(LifeSiteNews) —The New York Times published an interesting report on the declining rate of teen pregnancy in the United States titled “Their Mothers Were Teenagers. They Didn’t Want That for Themselves.” It contains some good news. The report notes that the number of high school students who say they have had sex has dropped by 29% — and that this is largely due to teens deciding to delay intercourse. While there are multiple factors at play — including, University of Virginia sociologist Brad Wilcox noted, an increasing amount of time spent in front of screens — abortion is not one of them:
Abortion does not appear to have driven the decline in teen births. As a share of teenage pregnancy, it has remained steady over the past decade, although the data, from the Centers for Disease Control and Prevention, omits medication abortions, and analysts say the recent Supreme Court decision in Dobbs v. Jackson Women’s Health Organization, eliminating the constitutional right to abortion, could cause teen births to rise. If adolescent girls are more cautious with sex and birth control, what explains the caution? A common answer is that more feel they have something to lose. “There is just a greater confidence among young women that they have educational and professional opportunities,” Mr. Wilcox said.
READ: How should the pro-life, pro-family movements navigate the emerging post-Christian era?
Labour MP Stella Creasy has threatened to table an amendment to the Government’s upcoming Bill of Rights to give women the “fundamental right to an abortion”.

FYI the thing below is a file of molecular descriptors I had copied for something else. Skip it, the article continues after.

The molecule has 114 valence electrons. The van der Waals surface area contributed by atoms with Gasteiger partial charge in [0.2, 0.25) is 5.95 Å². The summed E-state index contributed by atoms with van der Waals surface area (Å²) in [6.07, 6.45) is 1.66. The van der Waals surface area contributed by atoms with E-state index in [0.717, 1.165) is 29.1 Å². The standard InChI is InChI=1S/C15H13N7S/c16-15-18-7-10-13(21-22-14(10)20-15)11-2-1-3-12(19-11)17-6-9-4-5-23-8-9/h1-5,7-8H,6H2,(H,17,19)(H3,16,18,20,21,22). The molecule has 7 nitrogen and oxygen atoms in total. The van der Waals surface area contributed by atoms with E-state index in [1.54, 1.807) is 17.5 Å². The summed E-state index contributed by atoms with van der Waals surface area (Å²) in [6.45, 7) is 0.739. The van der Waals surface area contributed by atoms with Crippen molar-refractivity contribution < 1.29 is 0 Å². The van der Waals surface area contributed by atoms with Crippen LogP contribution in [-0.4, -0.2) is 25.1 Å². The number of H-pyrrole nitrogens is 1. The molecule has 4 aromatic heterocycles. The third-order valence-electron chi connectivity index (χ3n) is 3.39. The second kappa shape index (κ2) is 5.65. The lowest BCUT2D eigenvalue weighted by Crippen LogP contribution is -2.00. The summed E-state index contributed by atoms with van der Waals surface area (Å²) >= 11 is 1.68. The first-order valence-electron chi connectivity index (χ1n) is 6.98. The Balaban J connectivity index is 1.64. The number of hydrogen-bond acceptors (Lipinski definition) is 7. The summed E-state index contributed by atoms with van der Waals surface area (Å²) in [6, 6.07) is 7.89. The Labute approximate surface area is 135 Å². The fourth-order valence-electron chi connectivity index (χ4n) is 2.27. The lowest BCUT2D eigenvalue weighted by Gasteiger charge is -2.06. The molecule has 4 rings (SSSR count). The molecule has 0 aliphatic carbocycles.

Ms Creasy has already been instrumental in imposing abortion on Northern Ireland, promoting DIY abortion, and banning pro-life vigils around abortion clinics. Now she wants to remove any restrictions on abortion. She even wants decisions on abortion law to be taken out of the hands of elected politicians by making it a “right”.
Sign this petition calling on Prime Minister Rishi Sunak to resist any attempt to make abortion a right.
There is no right to abortion in international law. None of the nine core treaties of the United Nations recognises abortion as a human right (including the Convention on the Elimination of all forms of Discrimination Against Women).
Instead, several human rights instruments recognise the right to life of children before birth. The Declaration of the Rights of the Child states: “... the child by reason of his physical and mental immaturity, needs special safeguards and care, including appropriate legal protection before as well as after birth...”
There can be no right to end the life of an innocent unborn child.
The UK already has some of the most permissive abortion legislation in Europe. A right to abortion would make the situation here even worse. Creating an absolute “right” to abortion would logically mean removing any restrictions. The worst implications of this could include:
• The removal of any gestational limits, allowing abortion up to birth
• Abortion based on the gender of the baby
• The removal of medical safeguards, including the involvement of doctors